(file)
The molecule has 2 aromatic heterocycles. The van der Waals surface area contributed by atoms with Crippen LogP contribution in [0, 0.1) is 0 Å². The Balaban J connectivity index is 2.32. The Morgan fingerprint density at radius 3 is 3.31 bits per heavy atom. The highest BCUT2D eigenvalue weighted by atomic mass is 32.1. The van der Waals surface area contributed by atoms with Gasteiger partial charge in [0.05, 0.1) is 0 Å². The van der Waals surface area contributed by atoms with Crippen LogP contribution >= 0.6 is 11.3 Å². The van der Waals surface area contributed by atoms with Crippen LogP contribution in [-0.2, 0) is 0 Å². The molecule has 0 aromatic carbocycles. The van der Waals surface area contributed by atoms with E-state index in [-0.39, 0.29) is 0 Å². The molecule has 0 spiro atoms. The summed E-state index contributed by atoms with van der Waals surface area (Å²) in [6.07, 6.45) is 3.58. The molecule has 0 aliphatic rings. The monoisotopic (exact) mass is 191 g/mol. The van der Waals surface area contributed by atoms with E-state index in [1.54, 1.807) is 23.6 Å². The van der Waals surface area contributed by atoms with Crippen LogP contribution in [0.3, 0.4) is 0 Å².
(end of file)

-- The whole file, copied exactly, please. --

The molecule has 2 aromatic heterocycles. The van der Waals surface area contributed by atoms with Crippen LogP contribution in [0, 0.1) is 0 Å². The Balaban J connectivity index is 2.32. The Morgan fingerprint density at radius 3 is 3.31 bits per heavy atom. The highest BCUT2D eigenvalue weighted by atomic mass is 32.1. The van der Waals surface area contributed by atoms with Gasteiger partial charge in [0.05, 0.1) is 0 Å². The van der Waals surface area contributed by atoms with Crippen LogP contribution >= 0.6 is 11.3 Å². The van der Waals surface area contributed by atoms with Crippen LogP contribution in [-0.2, 0) is 0 Å². The molecule has 0 aromatic carbocycles. The van der Waals surface area contributed by atoms with E-state index in [-0.39, 0.29) is 0 Å². The molecule has 0 spiro atoms. The summed E-state index contributed by atoms with van der Waals surface area (Å²) in [6.07, 6.45) is 3.58. The molecule has 0 aliphatic rings. The monoisotopic (exact) mass is 191 g/mol. The van der Waals surface area contributed by atoms with E-state index in [1.54, 1.807) is 23.6 Å². The van der Waals surface area contributed by atoms with Crippen LogP contribution in [0.3, 0.4) is 0 Å².